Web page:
“Once upon a time there was an unwanted grape variety planted in our regions. “Not mature enough” for some, “too austere” and “out of place” for others. “Just perfect” in our opinion. This grape is Grenache, and the result is in this bottle. An appetizing and juicy wine to be shared between free drinkers. A free drinker” 100% Grenache and declassified as Vin de France, this is part of the limited bottled ” Les Dissidents” range.
Following a number of experiments, a whole instinctive range comprised of micro-cuvees and varietal wines, prohibited by the appellation, in truly exclusive, libertarian style with a choice of what the winemaker believe to be the best varieties of the soil, this unclassified range of French wine defies the institutions, their regulations and conventional wine. Yield of 45 hectoliters per hectare with non sulfite fermentation with indigenous yeasts and bio-protection (by using non saccharomyces yeasts to avoid brettanomyces.) Post fermentation maceration for 10 days at 35 degrees Celsius, malolactic fermentation and aging for 3 months in concrete tanks. A lovely fragrant nose of wild cherries, violets and pomegranate. Cured game and raspberries on the nose. But then when taking a sip, your whole mouth fills with peppercorns. Quite extraordinary and arresting! It almost distracts from the rather scrumptious, gleeful plum and raspberry wine-gums fruitiness. Again a wine you could chill and just vacuum up with a barbecue. This ends up with a trace of ink dust and crumbled dried rosemary on the finish. Made like candy, this wine is so trendy and punchy.
“Despite successful corporate jobs in Paris, and no formal winemaking experience, Stéphanie and Olivier Ramé decided to change their lives by taking the reins of the family wine estate in the northwest area of the Languedoc when Stéphanie’s father in law announced an intention to sell. At the time, the estate was happily producing only three wines; a red, white and rosé made in bulk and bottled from a truck, recalls Olivier Ramé who quickly embarked on the OIV master’s degree and travelled to 30 countries around the world to ‘learn from the outside’.
Ramé was particularly inspired by the traditional winemaking styles in Georgia (prompting the use of amphorae vessels for his own wines) as well as enjoying Cabernet Franc from central European countries and Riesling from Germany but it was a desire to see why a certain wine succeeded or not commercially that really interested him.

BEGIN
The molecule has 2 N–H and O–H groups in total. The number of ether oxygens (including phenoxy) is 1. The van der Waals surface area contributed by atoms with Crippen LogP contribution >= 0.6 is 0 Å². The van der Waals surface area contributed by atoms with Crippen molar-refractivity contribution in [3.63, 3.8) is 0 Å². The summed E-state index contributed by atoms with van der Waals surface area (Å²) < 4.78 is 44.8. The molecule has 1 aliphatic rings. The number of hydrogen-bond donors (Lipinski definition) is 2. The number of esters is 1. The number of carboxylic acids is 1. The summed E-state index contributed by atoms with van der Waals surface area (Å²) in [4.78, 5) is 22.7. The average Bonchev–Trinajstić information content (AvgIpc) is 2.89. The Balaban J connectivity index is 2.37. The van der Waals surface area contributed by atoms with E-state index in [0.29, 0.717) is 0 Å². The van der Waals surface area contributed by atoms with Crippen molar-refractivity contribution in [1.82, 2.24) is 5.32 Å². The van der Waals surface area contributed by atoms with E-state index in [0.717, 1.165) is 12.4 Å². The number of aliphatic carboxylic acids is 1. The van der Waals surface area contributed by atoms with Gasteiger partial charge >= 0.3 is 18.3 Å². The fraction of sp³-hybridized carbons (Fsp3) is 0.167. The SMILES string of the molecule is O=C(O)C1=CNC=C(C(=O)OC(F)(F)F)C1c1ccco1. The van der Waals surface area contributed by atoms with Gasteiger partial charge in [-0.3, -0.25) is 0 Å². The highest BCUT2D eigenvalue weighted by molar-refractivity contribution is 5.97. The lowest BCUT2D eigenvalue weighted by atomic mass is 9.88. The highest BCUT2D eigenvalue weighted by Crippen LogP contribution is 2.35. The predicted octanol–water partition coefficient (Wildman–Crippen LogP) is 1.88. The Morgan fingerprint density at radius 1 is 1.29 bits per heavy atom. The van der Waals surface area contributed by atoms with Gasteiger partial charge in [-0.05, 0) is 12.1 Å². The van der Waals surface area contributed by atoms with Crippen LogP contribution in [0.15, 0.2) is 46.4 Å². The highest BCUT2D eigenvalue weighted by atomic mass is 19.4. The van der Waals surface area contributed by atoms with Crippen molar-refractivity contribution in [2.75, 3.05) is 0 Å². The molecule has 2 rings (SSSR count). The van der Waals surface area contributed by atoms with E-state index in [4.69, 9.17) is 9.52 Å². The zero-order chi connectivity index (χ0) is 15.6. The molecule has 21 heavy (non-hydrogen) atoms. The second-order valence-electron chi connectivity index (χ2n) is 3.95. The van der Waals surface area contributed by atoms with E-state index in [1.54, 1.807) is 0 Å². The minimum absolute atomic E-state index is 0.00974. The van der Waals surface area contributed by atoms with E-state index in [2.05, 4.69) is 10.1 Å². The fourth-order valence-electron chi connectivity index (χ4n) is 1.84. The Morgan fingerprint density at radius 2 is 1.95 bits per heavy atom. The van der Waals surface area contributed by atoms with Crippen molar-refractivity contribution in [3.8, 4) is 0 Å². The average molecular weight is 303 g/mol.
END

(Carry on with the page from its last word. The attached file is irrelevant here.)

The question was, ’Commercial wines or the wines he liked?’ He started up with the former and ended up with the latter, with a change to organic winemaking and vinifiction without sulfites. Grapes are influenced from terroir on two sites; on the Cabardès side at an elevation of 200m on white limestone soil imparting a mineral, saline, fresh edge while vineyards in Moussoulens are deeper and clay-dominant save for one 5ha pebble-strewn soil ideal for Grenache. The appellation benefits from both Languedoc’s sunshine and Bordeaux’s rainfall putting it high on the quality scale in terms of delivering wines with a unique identity and typicity.
These are ‘no make-up wines’ as Ramé calls them, no oak, no over-maturation and indigenous yeasts used instead of commercial ones, the grape characteristics and terroir are allowed to shine in the glass. He also eschews the notion of following ‘stupid’ AOC laws to decide what goes into the bottle, instead choosing to remove the word château and domaine for labels and instead opt for Maison Ventenac so ‘now we can talk about the wine’.
Sustainable viticulture is practised, and the estate began organic conversion in 2018 with the switch-over taking place officially by the 2021 vintage – an important step for the ‘freshness’ of the wines says Ramé who believes the process has changed the way the vines look and given grapes more natural acidity.”